19. Dec 12, 2014 #18

    PAllen

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    Yes, I've used this example many times (stars as dust; implements hypothetical smooth Oppenheimer-Snyder type collapse), as a way of talking about what you would see throughout a collapsing volume, and also to discuss how radical a change to classical GR is implied by 'active horizon' hypotheses (e.g. firewalls).

    [edit: similarly, if allowed to pose implausible initial conditions, if you had a sufficiently large sparse dust cloud, with a uniform density of e.g. air, but of a size just short its being in its own SC radius, then it would smoothly collapse further, with growth of event horizon from center, without any happening to the dust until well after it was already inside its event horizon.]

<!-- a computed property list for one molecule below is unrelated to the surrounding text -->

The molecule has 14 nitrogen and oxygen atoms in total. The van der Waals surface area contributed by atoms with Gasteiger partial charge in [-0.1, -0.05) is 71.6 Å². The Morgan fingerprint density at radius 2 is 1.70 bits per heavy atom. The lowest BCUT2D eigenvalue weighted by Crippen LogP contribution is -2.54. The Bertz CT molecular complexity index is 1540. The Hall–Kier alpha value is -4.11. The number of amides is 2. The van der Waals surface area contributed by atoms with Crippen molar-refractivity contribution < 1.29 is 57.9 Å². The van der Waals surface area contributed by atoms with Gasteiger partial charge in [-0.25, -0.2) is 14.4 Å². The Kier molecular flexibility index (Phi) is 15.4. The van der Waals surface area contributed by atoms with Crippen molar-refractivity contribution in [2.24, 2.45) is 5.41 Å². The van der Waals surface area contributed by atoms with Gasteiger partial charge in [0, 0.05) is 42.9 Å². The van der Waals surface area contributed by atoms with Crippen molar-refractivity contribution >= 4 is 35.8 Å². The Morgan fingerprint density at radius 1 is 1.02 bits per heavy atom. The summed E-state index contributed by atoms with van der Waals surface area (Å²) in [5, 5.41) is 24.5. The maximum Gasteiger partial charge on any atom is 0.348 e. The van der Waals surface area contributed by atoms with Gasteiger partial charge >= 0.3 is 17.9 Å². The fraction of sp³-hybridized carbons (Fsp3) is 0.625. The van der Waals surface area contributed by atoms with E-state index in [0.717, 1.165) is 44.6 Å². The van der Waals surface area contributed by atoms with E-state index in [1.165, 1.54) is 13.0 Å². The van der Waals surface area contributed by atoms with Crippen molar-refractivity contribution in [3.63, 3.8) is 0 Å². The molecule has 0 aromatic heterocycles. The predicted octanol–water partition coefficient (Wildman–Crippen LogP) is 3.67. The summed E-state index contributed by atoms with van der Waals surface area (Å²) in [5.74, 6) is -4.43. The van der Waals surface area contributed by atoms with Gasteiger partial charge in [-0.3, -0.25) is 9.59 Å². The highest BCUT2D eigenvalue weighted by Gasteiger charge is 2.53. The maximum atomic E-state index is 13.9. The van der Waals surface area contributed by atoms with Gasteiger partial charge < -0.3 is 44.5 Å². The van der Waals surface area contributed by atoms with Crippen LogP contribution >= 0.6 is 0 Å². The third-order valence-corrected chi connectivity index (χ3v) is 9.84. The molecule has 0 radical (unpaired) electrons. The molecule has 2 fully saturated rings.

Last edited: Dec 12, 2014
  20. Dec 12, 2014 #19

    PeterDonis

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    Wouldn't you pass through a white dwarf stage first? At that stage, the iron nuclei would still be separate entities, but the electrons would be degenerate. At the neutron star stage (the next stage), there would no longer be iron nuclei or electrons, just a big blob of neutrons. Ordinary iron ball -> white dwarf -> neutron star is the sequence according to the Harrison-Wakano-Wheeler equation of state (which is basically what we're talking about here--the discussion in Thorne's Black Holes and Time Warps is what I've been basing my comments on).
     
  21. Dec 12, 2014 #20

    PAllen

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    More like a black dwarf, with different composition than any that form naturally (none are iron). But, yes, I forgot the stage of electron degeneracy. The only stage that would release much energy is the neutron star formation, when an enormous surge of neutrinos are released.